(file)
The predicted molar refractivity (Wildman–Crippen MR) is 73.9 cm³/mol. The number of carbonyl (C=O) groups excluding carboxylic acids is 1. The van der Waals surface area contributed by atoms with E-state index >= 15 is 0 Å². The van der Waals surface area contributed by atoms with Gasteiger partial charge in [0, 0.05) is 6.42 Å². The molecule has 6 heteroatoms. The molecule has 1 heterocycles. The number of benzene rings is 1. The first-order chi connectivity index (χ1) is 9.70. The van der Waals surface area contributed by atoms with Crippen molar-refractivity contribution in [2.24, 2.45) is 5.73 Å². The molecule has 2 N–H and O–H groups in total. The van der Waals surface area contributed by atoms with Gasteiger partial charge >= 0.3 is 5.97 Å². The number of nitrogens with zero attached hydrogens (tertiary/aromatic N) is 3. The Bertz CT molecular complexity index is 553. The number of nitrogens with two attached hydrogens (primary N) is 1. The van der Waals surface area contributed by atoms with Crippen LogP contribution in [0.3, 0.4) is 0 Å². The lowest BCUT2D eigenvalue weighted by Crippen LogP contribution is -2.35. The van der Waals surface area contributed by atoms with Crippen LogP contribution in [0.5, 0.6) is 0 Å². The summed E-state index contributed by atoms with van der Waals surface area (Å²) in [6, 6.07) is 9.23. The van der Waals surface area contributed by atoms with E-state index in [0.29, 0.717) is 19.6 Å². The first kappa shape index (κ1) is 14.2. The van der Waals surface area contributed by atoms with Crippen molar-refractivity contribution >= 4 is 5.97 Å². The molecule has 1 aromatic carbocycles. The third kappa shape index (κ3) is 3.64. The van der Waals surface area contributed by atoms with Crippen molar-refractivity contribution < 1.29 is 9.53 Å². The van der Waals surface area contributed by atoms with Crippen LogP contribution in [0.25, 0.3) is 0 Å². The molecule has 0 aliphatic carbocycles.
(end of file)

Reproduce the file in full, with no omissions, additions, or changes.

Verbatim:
The predicted molar refractivity (Wildman–Crippen MR) is 73.9 cm³/mol. The number of carbonyl (C=O) groups excluding carboxylic acids is 1. The van der Waals surface area contributed by atoms with E-state index >= 15 is 0 Å². The van der Waals surface area contributed by atoms with Gasteiger partial charge in [0, 0.05) is 6.42 Å². The molecule has 6 heteroatoms. The molecule has 1 heterocycles. The number of benzene rings is 1. The first-order chi connectivity index (χ1) is 9.70. The van der Waals surface area contributed by atoms with Crippen molar-refractivity contribution in [2.24, 2.45) is 5.73 Å². The molecule has 2 N–H and O–H groups in total. The van der Waals surface area contributed by atoms with Gasteiger partial charge >= 0.3 is 5.97 Å². The number of nitrogens with zero attached hydrogens (tertiary/aromatic N) is 3. The Bertz CT molecular complexity index is 553. The number of nitrogens with two attached hydrogens (primary N) is 1. The van der Waals surface area contributed by atoms with Crippen LogP contribution in [0.3, 0.4) is 0 Å². The lowest BCUT2D eigenvalue weighted by Crippen LogP contribution is -2.35. The van der Waals surface area contributed by atoms with Crippen LogP contribution in [0.5, 0.6) is 0 Å². The summed E-state index contributed by atoms with van der Waals surface area (Å²) in [6, 6.07) is 9.23. The van der Waals surface area contributed by atoms with E-state index in [0.29, 0.717) is 19.6 Å². The first kappa shape index (κ1) is 14.2. The van der Waals surface area contributed by atoms with Crippen molar-refractivity contribution >= 4 is 5.97 Å². The molecule has 1 aromatic carbocycles. The third kappa shape index (κ3) is 3.64. The van der Waals surface area contributed by atoms with Crippen molar-refractivity contribution < 1.29 is 9.53 Å². The van der Waals surface area contributed by atoms with Crippen LogP contribution in [0.25, 0.3) is 0 Å². The molecule has 0 aliphatic carbocycles.